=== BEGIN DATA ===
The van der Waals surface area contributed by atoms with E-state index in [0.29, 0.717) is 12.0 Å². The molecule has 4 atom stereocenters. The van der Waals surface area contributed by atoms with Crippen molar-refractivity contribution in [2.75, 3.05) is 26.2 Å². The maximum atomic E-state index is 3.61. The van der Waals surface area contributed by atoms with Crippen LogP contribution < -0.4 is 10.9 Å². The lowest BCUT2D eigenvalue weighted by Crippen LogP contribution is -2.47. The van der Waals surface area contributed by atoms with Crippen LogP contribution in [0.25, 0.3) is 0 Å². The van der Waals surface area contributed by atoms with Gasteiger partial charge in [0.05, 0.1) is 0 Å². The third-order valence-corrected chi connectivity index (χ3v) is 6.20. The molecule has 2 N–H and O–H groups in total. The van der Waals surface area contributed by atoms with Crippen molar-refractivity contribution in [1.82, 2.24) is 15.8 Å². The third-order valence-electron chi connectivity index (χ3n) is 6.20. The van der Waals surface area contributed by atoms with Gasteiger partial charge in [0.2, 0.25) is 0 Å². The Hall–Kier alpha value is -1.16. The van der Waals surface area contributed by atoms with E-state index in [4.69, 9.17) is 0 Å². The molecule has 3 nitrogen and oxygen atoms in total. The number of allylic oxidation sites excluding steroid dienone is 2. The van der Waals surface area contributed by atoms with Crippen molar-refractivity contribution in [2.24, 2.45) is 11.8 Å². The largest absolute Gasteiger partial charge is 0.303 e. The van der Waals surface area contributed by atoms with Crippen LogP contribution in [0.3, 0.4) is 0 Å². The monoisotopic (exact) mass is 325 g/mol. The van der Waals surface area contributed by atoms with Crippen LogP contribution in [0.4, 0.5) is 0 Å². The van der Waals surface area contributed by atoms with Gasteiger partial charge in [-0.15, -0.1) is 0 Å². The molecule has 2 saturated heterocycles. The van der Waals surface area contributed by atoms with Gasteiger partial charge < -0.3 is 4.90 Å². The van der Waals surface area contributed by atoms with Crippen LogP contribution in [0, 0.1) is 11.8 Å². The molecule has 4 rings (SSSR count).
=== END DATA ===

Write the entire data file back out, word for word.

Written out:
The van der Waals surface area contributed by atoms with E-state index in [0.29, 0.717) is 12.0 Å². The molecule has 4 atom stereocenters. The van der Waals surface area contributed by atoms with Crippen molar-refractivity contribution in [2.75, 3.05) is 26.2 Å². The maximum atomic E-state index is 3.61. The van der Waals surface area contributed by atoms with Crippen LogP contribution < -0.4 is 10.9 Å². The lowest BCUT2D eigenvalue weighted by Crippen LogP contribution is -2.47. The van der Waals surface area contributed by atoms with Crippen LogP contribution in [0.25, 0.3) is 0 Å². The van der Waals surface area contributed by atoms with Gasteiger partial charge in [0.05, 0.1) is 0 Å². The third-order valence-corrected chi connectivity index (χ3v) is 6.20. The molecule has 2 N–H and O–H groups in total. The van der Waals surface area contributed by atoms with Crippen molar-refractivity contribution in [1.82, 2.24) is 15.8 Å². The third-order valence-electron chi connectivity index (χ3n) is 6.20. The van der Waals surface area contributed by atoms with Gasteiger partial charge in [0.2, 0.25) is 0 Å². The Hall–Kier alpha value is -1.16. The van der Waals surface area contributed by atoms with E-state index in [4.69, 9.17) is 0 Å². The molecule has 3 nitrogen and oxygen atoms in total. The number of allylic oxidation sites excluding steroid dienone is 2. The van der Waals surface area contributed by atoms with Crippen molar-refractivity contribution in [2.24, 2.45) is 11.8 Å². The largest absolute Gasteiger partial charge is 0.303 e. The van der Waals surface area contributed by atoms with Crippen LogP contribution in [0.3, 0.4) is 0 Å². The monoisotopic (exact) mass is 325 g/mol. The van der Waals surface area contributed by atoms with Crippen LogP contribution in [0.4, 0.5) is 0 Å². The van der Waals surface area contributed by atoms with Gasteiger partial charge in [-0.15, -0.1) is 0 Å². The molecule has 2 saturated heterocycles. The van der Waals surface area contributed by atoms with Gasteiger partial charge < -0.3 is 4.90 Å². The van der Waals surface area contributed by atoms with Crippen LogP contribution in [0, 0.1) is 11.8 Å². The molecule has 4 rings (SSSR count).